Slumming it

Fahim Vora stands on Dharavi’s corrugated iron ceiling. He is like many of Mumbai’s young upwardly mobile. He listens to the latest music and wears a checked polo shirt with a popped collar. He goes to university, where he studies management accounting.

But from when he was born to when he went to school he did not even know that he lived in a slum.

“Up until then I didn’t know any difference.”

Even now he does not see one.

Men rearrange plastic chairs into some kind of sorting system. The chairs will go downstairs to be chopped up and melted down and chopped up again and then brought to where Fahim is now standing: a roof covered in wet blue plastic particles.

“Everything in Dharavi is recycled,” Fahim says. One hundred and forty years ago it was the land that was recycled – migrants excluded from the rest of the city dried up the Mithi River and filled it with organic waste. Decade by decade, they turned it into somewhere to live.

Now one million people call this slice of land home.

“There are millionaires who live here,” Fahim says.

“They could live anywhere in Mumbai but they choose to stay here.” A local report puts the annual turnover of the slum at 1 billion euros.

From above, two worlds are revealed. Closely packed jumbles of iron roofs sit next to bright towers.

A multicoloured wall at the Mahim Train Station Bridge marks the beginning of 1.7 square kilometres where younger residents refer to all older ones as uncle – regardless if they know them.

“Here we know everyone even if we don’t,” offers 17-year-old Zeeshan Farooq.

The difficulty with living in Dharavi is fighting perception. With the word slum comes the belief that all that live in Dharavi are beggars or drug addicts.

Fahim is a blow to that perception. He is part of the 80 per cent of Dharavi’s young people who are getting a formal education. In the past he might have joined in the family business. Much of Mumbai’s business hum emanates from Dharavi’s thousands of commercial cubby holes.

But now that 80 per cent wants more.

Last year Fahim and a friend started a company to help give young people in Dharavi a job. It would also help dispel the myths they struggled with growing up. It was a tour company, where local students would show those interested in seeing a different side of Mumbai.

One year on, Be the Local Tours already has its own office in Colaba, the central tourist district of the city.

“You can close your eyes and walk straight,” Zeeshan tells me. “This is the one road that goes straight through Dharavi.” It is called Main Rd. Here vegetable sellers crowd the street.

“When the government officials come they all quickly pack up and head into the alleyways because it’s illegal to sell like that,” Zeeshan says.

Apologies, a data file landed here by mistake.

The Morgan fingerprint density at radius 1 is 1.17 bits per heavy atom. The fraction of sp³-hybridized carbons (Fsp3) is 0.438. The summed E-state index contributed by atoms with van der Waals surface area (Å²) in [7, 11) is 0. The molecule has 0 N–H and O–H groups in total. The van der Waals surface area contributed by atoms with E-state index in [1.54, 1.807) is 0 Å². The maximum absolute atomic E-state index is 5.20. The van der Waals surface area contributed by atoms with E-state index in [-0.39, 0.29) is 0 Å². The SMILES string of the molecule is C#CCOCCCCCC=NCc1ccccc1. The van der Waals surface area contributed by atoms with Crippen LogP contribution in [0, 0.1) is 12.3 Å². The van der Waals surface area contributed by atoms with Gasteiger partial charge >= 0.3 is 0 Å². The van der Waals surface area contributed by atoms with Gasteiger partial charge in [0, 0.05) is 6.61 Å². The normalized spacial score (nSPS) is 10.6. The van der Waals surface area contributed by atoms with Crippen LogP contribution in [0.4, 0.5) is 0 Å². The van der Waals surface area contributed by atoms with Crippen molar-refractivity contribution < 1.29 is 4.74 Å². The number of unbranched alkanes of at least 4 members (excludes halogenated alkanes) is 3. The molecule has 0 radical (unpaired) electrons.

“Then who is that?” I ask, gesturing to the man in the official looking uniform.

“That is just the police, they don’t care.”

Close by is where several scenes of the movie Slumdog Millionaire were filmed.

Further along the main road is the town cinema. “Do you want to see?” Zeeshan asks.

We tuck down a side road and squeak open a wooden door. Inside are maybe 20 chairs facing a flat-screen television showing a Hindi action movie. The plot line revolves around excessive gun fire, cheesy one liners and an over romaticised sub-plot. The word “baby” is sprinkled through the Hindi dialogue as often as machine gun fire is seen.

They all love it.

Except the man next to me. He is slouched over, unconscious and drooling. I gesture to Zeeshan and we leave. He slouches over more.

Further down the road, goat skins lie in a squelching heap, slimy with blood and flesh. They are waiting to become a wallet, a belt or a bag.

Zeeshan, or Zee to his friends, does not want that life – sitting in a poorly ventilated room for hours at a time working for only a few rupees a day.

He wants to be a cop.

“Whenever I see their motorcycle I just think `that is my dream’.”

But he wants to be one who cares.

“That is my dream,” he says.

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The poppadom incident

It started with an introduction, involved a poppadom, and ended with a late night phone call.

Surjah seemed like a nice enough chap when he introduced himself at a Nagpur bar. I was there finishing a story chronicling the interesting time the New Zealand cricket team was having during the world cup. Surjah seemed fascinated. He was young and drank whisky with fanta. That should have been the first warning.

I had left my hotel key on the table – a hotel that was located across the road. It was close. I ordered a beer and some chicken tikka. Surjah sat down after the tikka had been devoured. He wanted to know my name. Where I was from. What I was doing. When was I leaving. How did I like India. How did I like Nagpur.